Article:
I suggested the following. The language, clothes, and names meant that the Jews still had their common tribal identity. They recognized one another as being part of their group, and that others were outside the tribe. The 49th level of tumah indicated that the Jews had nevertheless assimilated bad middot from the surrounding culture, as shown in the example of the Jews who betrayed Moses to Pharaoh after the killed the Egyptian, as well as the character flaws caused by slavery and oppression that came out in the desert.

Basically, the Jews remembered who they were, but not what they were supposed to be about. That is why they had to be redeemed from Egypt, isolated in the desert, and retrained in what being a Jew was supposed to be about.

(*) There actually is no Midrash that says all of this in one place. See the excellent article by Rabbi Elli Fischer for details.

Wednesday, September 12, 2018

Tzom Gedaliah - the fast of excess

Tzom Gedaliah is observed on the third of Tishrei, immediately after Rosh Hashana. The RMLBY suggests that the fast is a tikun (a repair) for excess. After the Babylonians conquered the kingdom of Judah and destroyed the first Temple, they appointed Gedaliah, a Jew, as the governor of Judah. At that time the Babylonians did not exile masses of the people, although many of the priesthood and the nobility were moved to Bavel. Gedaliah ruled well, and many Jews who had fled the advancing armies of Bavel returned. Despite the lenient treatment of Judah, Ishmael son of Nethaniah son of Elishama, of the royal family of Judah was angry that Gedaliah was co-operating with the Babylonians. Out of excessive zealotry and patriotism, he assassinated Gedaliah. The Babylonians appointed a new, Babylonian governor, exiled many more people, and left the land desolate. Gedaliah too displayed excess. He was warned in advance of the assassination attempt. Because there was no direct evidence, he decided it was lashon hara. Since we are forbidden to believe or act upon lashon hara, he took no special precautions when the assassins came, which undoubtedly facilitated his murder. It is possible for us to take Rosh Hashanah to excess as well. The most frequent form of excess is lavish meals where the focus is on the pleasures of eating. It is good to feast on Rosh Hashanah, but we should use the feast to remind us of the bounty that Hashem gives us, the skills of those who composed the recipies, and the labor of those who cooked and served the meal. Another possible form of excess on Rosh Hashanah is to pay too much attention to the symbolic aspects (don't eat food with nuts, various foods served as signs for a good year, etc.) while not focusing on the actual point of the day - Hashem's kingship and our own need to look into ourselves and find ways to improve ourselves.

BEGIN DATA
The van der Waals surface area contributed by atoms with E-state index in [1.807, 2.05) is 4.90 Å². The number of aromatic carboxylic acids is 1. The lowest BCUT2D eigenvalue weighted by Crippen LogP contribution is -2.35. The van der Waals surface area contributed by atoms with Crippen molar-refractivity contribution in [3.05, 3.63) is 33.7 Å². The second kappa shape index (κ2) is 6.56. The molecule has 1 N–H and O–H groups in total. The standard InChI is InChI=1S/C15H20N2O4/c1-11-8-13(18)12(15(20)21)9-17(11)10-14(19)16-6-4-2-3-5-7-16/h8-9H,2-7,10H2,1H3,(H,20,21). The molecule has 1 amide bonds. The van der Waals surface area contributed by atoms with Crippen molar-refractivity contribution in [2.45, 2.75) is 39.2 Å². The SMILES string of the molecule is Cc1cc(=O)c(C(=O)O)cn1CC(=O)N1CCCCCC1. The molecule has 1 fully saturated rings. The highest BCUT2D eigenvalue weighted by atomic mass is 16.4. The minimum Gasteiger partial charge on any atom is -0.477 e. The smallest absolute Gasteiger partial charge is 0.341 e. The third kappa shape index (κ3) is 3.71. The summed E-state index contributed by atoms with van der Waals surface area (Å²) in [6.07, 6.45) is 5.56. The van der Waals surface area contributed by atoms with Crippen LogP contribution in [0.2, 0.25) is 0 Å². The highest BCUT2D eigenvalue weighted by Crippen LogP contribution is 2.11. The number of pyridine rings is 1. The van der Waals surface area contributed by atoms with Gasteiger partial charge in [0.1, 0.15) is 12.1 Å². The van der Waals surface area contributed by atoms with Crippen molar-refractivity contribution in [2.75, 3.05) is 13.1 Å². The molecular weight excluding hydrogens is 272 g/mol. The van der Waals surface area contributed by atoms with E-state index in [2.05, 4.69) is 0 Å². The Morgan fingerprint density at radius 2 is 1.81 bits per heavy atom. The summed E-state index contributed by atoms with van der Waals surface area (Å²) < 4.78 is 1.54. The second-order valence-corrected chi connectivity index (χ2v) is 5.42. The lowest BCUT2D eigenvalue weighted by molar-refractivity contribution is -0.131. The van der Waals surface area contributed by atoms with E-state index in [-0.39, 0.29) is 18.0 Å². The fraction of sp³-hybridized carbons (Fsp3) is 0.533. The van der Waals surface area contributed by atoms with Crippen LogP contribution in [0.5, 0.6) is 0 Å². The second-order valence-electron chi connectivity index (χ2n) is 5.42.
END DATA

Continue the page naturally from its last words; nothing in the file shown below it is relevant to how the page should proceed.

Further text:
Sunday, February 16, 2014